Huntsman joined the race in June, just weeks after returning from China, where he had served as U.S. ambassador for the Obama administration. His entry brought considerable media attention.

Obama advisers considered him a potentially strong general-election candidate, but winning the nomination was always a long shot because of his late entry and his difficulty finding space in the crowded GOP field. From the start his service as Obama’s envoy to China created resistance to his bid among many Republicans.

Huntsman’s record as governor included conservative and moderate elements, but he never found a constituency upon which to base his campaign. As a candidate, he seemed out of step with a party that had shifted sharply to the right while he was in Beijing.

His campaign got off to an awkward start when he announced in the shadow of the Statue of Liberty, attempting to mimic Ronald Reagan’s use of the symbolic setting during the 1980 general-election campaign. But the event lacked a sharp focus and set a tone for what was to come. Huntsman did not shine in debates, which have proved extraordinarily important. A reference to a Nirvana song during one of the early forums fell flat, leaving many in the political community wondering to whom he was trying to appeal.

Huntsman comes from a wealthy family but struggled to raise money for his bid. A super PAC that had the financial support of his father spent considerable money in New Hampshire, but his campaign there never achieved the kind of support he needed to become a strong contender.

Like the other candidates, he was hoping to become the alternative to Romney, but in choosing New Hampshire he was fighting Romney on what was essentially the former Massachusetts governor’s home turf. Huntsman was drawn to the Granite State by the fact that independents play a sizable role in the primary.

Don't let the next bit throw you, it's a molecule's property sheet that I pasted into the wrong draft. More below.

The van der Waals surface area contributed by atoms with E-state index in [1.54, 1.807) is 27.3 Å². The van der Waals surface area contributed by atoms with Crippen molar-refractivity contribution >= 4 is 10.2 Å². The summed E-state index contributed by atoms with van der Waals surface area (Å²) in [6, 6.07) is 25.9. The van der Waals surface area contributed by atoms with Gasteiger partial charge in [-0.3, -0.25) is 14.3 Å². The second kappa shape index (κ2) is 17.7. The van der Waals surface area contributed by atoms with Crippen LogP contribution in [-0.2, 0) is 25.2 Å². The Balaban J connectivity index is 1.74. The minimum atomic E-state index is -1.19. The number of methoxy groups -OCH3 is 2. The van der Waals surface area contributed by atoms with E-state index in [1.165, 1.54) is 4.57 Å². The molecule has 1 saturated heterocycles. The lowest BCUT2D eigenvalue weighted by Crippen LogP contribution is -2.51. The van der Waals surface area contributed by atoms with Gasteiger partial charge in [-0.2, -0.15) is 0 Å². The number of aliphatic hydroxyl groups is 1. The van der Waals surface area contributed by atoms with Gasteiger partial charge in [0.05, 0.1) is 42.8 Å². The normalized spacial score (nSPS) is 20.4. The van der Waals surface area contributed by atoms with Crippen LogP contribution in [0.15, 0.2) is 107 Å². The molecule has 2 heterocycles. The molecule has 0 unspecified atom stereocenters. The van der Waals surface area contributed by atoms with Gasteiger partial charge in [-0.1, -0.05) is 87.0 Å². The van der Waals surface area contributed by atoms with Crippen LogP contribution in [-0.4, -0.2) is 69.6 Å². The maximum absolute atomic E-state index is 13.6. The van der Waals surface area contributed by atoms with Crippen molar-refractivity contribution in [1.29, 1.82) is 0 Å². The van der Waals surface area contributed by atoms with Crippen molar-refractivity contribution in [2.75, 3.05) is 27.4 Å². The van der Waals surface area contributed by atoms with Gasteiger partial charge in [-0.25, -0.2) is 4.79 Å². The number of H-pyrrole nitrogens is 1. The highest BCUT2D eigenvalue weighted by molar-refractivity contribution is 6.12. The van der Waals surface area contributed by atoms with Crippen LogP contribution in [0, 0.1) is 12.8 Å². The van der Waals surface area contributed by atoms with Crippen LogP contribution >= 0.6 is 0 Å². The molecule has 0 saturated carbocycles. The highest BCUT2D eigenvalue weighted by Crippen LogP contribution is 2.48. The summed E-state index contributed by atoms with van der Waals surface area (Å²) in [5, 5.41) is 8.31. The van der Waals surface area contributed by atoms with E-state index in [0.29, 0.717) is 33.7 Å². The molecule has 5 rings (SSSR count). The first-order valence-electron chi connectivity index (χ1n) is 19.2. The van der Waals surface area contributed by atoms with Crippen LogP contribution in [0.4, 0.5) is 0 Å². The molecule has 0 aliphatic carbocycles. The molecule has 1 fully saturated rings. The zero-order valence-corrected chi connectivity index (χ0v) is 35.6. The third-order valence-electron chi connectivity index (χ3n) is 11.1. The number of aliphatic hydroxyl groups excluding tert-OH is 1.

Last Tuesday, he captured 22 percent of the independent vote there but still trailed Romney and Paul. He won 10 percent of those who identified themselves as Republicans, a fatal flaw for any candidate vying for the nomination.

There were bright spots in his campaign, the most obvious being the accolades for his three oldest daughters, who billed themselves as the “Jon 2012 girls” and who became an Internet phenomenon after producing a video mocking a strange political ad for the candidacy of Herman Cain.

Huntsman is the second candidate to quit since voting began in Iowa on Jan. 3. Rep. Michele Bachmann (Minn.) stepped aside after a disappointing finish there.

Cillizza reported from Washington.

Dan Balz is Chief Correspondent at The Washington Post. He has served as the paper’s National Editor, Political Editor, White House correspondent and Southwest correspondent.
Chris Cillizza writes “The Fix,” a politics blog for the Washington Post. He also covers the White House.

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Show Comments
The Post's Philip Rucker and Robert Costa say...
For Trump, the victory here was sweet vindication, showing that his atypical campaign could prevail largely on the power of celebrity and saturation media coverage. But there was also potential for concern in Tuesday's outcome. Trump faces doubts about his discipline as a candidate and whether he can build his support beyond the levels he has shown in the polls.
The Post's John Wagner and Anne Gearan say...
Hillary Clinton, who was declared the winner of the Iowa caucuses last week by the narrowest of margins, now finds herself struggling to right her once-formidable campaign against a self-described democratic socialist whom she has accused of selling pipe dreams to his supporters.
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Hillary Clinton, in her New Hampshire primary night speech